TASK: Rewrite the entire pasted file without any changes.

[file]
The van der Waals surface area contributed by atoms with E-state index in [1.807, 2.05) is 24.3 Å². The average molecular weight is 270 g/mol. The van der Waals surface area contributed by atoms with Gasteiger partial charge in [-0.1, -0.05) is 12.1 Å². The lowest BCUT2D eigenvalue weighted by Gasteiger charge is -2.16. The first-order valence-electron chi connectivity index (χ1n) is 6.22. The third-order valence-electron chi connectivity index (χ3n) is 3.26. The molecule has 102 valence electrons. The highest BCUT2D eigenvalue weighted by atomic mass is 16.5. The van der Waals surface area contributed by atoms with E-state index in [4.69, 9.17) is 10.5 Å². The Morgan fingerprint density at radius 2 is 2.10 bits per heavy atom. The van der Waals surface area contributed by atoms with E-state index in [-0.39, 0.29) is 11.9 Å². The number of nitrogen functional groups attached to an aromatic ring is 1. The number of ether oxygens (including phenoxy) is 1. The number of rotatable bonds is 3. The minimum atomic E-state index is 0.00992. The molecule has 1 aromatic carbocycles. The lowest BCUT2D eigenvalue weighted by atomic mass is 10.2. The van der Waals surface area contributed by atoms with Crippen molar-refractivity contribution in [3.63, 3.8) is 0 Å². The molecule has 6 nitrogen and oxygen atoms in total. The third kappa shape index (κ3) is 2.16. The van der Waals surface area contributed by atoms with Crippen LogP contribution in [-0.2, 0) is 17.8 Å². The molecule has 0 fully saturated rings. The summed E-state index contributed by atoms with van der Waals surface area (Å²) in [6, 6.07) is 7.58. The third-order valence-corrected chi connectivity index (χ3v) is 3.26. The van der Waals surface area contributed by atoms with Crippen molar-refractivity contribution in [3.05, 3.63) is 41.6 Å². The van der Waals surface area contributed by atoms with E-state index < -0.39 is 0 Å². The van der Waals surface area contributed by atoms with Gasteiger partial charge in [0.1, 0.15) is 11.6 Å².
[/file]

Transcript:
The van der Waals surface area contributed by atoms with E-state index in [1.807, 2.05) is 24.3 Å². The average molecular weight is 270 g/mol. The van der Waals surface area contributed by atoms with Gasteiger partial charge in [-0.1, -0.05) is 12.1 Å². The lowest BCUT2D eigenvalue weighted by Gasteiger charge is -2.16. The first-order valence-electron chi connectivity index (χ1n) is 6.22. The third-order valence-electron chi connectivity index (χ3n) is 3.26. The molecule has 102 valence electrons. The highest BCUT2D eigenvalue weighted by atomic mass is 16.5. The van der Waals surface area contributed by atoms with E-state index in [4.69, 9.17) is 10.5 Å². The Morgan fingerprint density at radius 2 is 2.10 bits per heavy atom. The van der Waals surface area contributed by atoms with E-state index in [-0.39, 0.29) is 11.9 Å². The number of nitrogen functional groups attached to an aromatic ring is 1. The number of ether oxygens (including phenoxy) is 1. The number of rotatable bonds is 3. The minimum atomic E-state index is 0.00992. The molecule has 1 aromatic carbocycles. The lowest BCUT2D eigenvalue weighted by atomic mass is 10.2. The van der Waals surface area contributed by atoms with Crippen molar-refractivity contribution in [3.63, 3.8) is 0 Å². The molecule has 6 nitrogen and oxygen atoms in total. The third kappa shape index (κ3) is 2.16. The van der Waals surface area contributed by atoms with Crippen LogP contribution in [-0.2, 0) is 17.8 Å². The molecule has 0 fully saturated rings. The summed E-state index contributed by atoms with van der Waals surface area (Å²) in [6, 6.07) is 7.58. The third-order valence-corrected chi connectivity index (χ3v) is 3.26. The van der Waals surface area contributed by atoms with Crippen molar-refractivity contribution in [3.05, 3.63) is 41.6 Å². The van der Waals surface area contributed by atoms with E-state index < -0.39 is 0 Å². The van der Waals surface area contributed by atoms with Gasteiger partial charge in [0.1, 0.15) is 11.6 Å².